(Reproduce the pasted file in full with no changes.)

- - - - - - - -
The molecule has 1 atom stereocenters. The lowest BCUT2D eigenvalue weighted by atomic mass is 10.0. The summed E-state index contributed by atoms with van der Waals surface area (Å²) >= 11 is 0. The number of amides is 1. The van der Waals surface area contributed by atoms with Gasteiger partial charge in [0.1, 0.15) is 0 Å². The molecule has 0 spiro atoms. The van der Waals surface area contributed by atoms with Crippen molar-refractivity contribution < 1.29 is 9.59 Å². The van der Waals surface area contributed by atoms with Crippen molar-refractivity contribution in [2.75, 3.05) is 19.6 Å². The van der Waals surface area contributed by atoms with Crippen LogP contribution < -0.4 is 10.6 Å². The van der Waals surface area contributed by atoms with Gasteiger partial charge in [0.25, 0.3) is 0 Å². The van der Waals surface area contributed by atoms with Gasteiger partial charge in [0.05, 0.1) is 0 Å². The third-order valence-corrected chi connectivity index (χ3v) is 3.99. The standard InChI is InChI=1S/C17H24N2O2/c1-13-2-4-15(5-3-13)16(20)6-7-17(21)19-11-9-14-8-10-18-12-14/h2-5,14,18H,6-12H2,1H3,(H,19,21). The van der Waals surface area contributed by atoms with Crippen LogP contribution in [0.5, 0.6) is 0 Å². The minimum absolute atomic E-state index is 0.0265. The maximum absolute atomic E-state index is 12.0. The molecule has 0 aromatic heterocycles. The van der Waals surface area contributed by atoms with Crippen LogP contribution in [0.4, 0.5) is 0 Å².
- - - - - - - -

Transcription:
The molecule has 1 atom stereocenters. The lowest BCUT2D eigenvalue weighted by atomic mass is 10.0. The summed E-state index contributed by atoms with van der Waals surface area (Å²) >= 11 is 0. The number of amides is 1. The van der Waals surface area contributed by atoms with Gasteiger partial charge in [0.1, 0.15) is 0 Å². The molecule has 0 spiro atoms. The van der Waals surface area contributed by atoms with Crippen molar-refractivity contribution < 1.29 is 9.59 Å². The van der Waals surface area contributed by atoms with Crippen molar-refractivity contribution in [2.75, 3.05) is 19.6 Å². The van der Waals surface area contributed by atoms with Crippen LogP contribution < -0.4 is 10.6 Å². The van der Waals surface area contributed by atoms with Gasteiger partial charge in [0.25, 0.3) is 0 Å². The van der Waals surface area contributed by atoms with Gasteiger partial charge in [0.05, 0.1) is 0 Å². The third-order valence-corrected chi connectivity index (χ3v) is 3.99. The standard InChI is InChI=1S/C17H24N2O2/c1-13-2-4-15(5-3-13)16(20)6-7-17(21)19-11-9-14-8-10-18-12-14/h2-5,14,18H,6-12H2,1H3,(H,19,21). The van der Waals surface area contributed by atoms with Crippen LogP contribution in [0.5, 0.6) is 0 Å². The minimum absolute atomic E-state index is 0.0265. The maximum absolute atomic E-state index is 12.0. The molecule has 0 aromatic heterocycles. The van der Waals surface area contributed by atoms with Crippen LogP contribution in [0.4, 0.5) is 0 Å².